Luke 15:11-32 Broken and Restored

11 And he said, “There was a man who had two sons. 12 And the younger of them said to his father, ‘Father, give me the share of property that is coming to me.’ And he divided his property between them. 13 Not many days later, the younger son gathered all he had and took a journey into a far country, and there he squandered his property in reckless living. 14 And when he had spent everything, a severe famine arose in that country, and he began to be in need. 15 So he went and hired himself out to[b] one of the citizens of that country, who sent him into his fields to feed pigs.16 And he was longing to be fed with the pods that the pigs ate, and no one gave him anything.

17 “But when he came to himself, he said, ‘How many of my father’s hired servants have more than enough bread, but I perish here with hunger!18 I will arise and go to my father, and I will say to him, “Father, I have sinned against heaven and before you. 19 I am no longer worthy to be called your son. Treat me as one of your hired servants.”’ 20 And he arose and came to his father. But while he was still a long way off, his father saw him and felt compassion, and ran and embraced him and kissed him. 21 And the son said to him, ‘Father, I have sinned against heaven and before you. I am no longer worthy to be called your son.’[c] 22 But the father said to his servants,[d] ‘Bring quickly the best robe, and put it on him, and put a ring on his hand, and shoes on his feet. 23 And bring the fattened calf and kill it, and let us eat and celebrate. 24 For this my son was dead, and is alive again; he was lost, and is found.’ And they began to celebrate.

25 “Now his older son was in the field, and as he came and drew near to the house, he heard music and dancing. 26 And he called one of the servants and asked what these things meant. 27 And he said to him, ‘Your brother has come, and your father has killed the fattened calf, because he has received him back safe and sound.’ 28 But he was angry and refused to go in. His father came out and entreated him, 29 but he answered his father, ‘Look, these many years I have served you, and I never disobeyed your command, yet you never gave me a young goat, that I mightcelebrate with my friends. 30 But when this son of yours came, who has devoured your property with prostitutes, you killed the fattened calf for him!’ 31 And he said to him, ‘Son, you are always with me, and all that is mine is yours. 32 It was fitting to celebrate and be glad, for this your brother was dead, and is alive; he was lost, and is found.’”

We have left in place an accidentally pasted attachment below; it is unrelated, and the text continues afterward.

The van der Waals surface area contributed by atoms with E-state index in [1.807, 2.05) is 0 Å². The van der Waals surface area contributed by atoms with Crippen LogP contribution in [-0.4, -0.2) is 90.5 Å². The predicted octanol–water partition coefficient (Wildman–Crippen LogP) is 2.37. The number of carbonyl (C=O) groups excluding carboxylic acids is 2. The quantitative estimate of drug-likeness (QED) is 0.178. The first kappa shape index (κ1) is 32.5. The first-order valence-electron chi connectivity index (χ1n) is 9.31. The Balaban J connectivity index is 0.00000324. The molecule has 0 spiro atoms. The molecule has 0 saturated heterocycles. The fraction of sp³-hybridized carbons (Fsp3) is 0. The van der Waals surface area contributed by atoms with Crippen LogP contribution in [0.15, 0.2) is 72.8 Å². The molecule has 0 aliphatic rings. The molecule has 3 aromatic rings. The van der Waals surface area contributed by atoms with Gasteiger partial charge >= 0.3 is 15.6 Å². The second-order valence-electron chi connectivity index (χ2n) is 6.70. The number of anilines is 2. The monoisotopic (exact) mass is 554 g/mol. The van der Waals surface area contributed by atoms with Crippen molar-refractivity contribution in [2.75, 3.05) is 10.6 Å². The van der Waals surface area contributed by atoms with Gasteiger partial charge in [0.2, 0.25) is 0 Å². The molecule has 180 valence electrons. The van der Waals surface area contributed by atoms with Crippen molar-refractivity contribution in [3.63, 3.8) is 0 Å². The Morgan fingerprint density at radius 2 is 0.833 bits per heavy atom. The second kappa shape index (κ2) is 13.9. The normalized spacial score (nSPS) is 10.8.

Broken and Restored

Each character in the story of the Prodigal Son is significant.  We have just read about the lost sheep and the lost coin.  Now Jesus expands on the theme and tells us about the lost son.  It was foolish for a father to give money to his son before his death.  There was no guarantee that the children would look after their father in his dotage.  Since God is represented in the Father, we see no coercion in his love.  His love allows for total freedom and the youngest son uses this freedom to live for himself.

The older son is obedient and faithful, however there is a great contrast between how both sons view their father.  At the beginning the sons both are looking out for themselves.  The older son is working faithfully for his own inheritance, as we see at the end.  The younger son wants to live in the here and now.  Although both sons are self-focused one lives for immediate pleasure and one carefully plans for the future and abides by the rules.

When the younger son squanders his wealth he remembers the true character of his father and appreciates it for the first time.  He goes through the process of brokenness to true surrender.  In that surrendered position he finds the grace of God.

The older son is neither broken nor surrendered.  He resents his resources being squandered by his father.  The son who took a third of the inheritance and ran seems to now be taking more.  It is not that the younger son is taking them from the father, the older son would see his own future possessions and his own father being given to the foolish younger son.

The parable illustrates that it is possible to keep the rules but lack relationship with our fellow human beings and also with God.  We are protective, insular, and self-obsessed.

The question for Jesus’ listeners is whether they would live out the life of the father or the older son in the parable.  That question is rooted in whether we know the character of God and depend upon him or whether we are busy building up our own eternal security in his name.


I am the prodigal.  I have looked for acceptance and squandered so much of what I grew up with.  However, when I returned to you, you clothed me in purple, you put a ring on my finger and you restored what was broken.  May I ever be grateful and keep looking to you for the next step.


  1. What two parables precede this one?
  2. To whom is Jesus talking?
  3. Why do they need to hear this parable?
  4. How do you respond to those who walk away from the faith or fail?
  5. With which character in the story do you identify?

About Plymothian

I teach at Moody Bible Institute in Chicago. My interests include education, biblical studies, and spiritual formation. I have been married to Kelli since 1998 and we have two children, Daryl and Amelia. For recreation I like to run, play soccer, play board games, read and travel.
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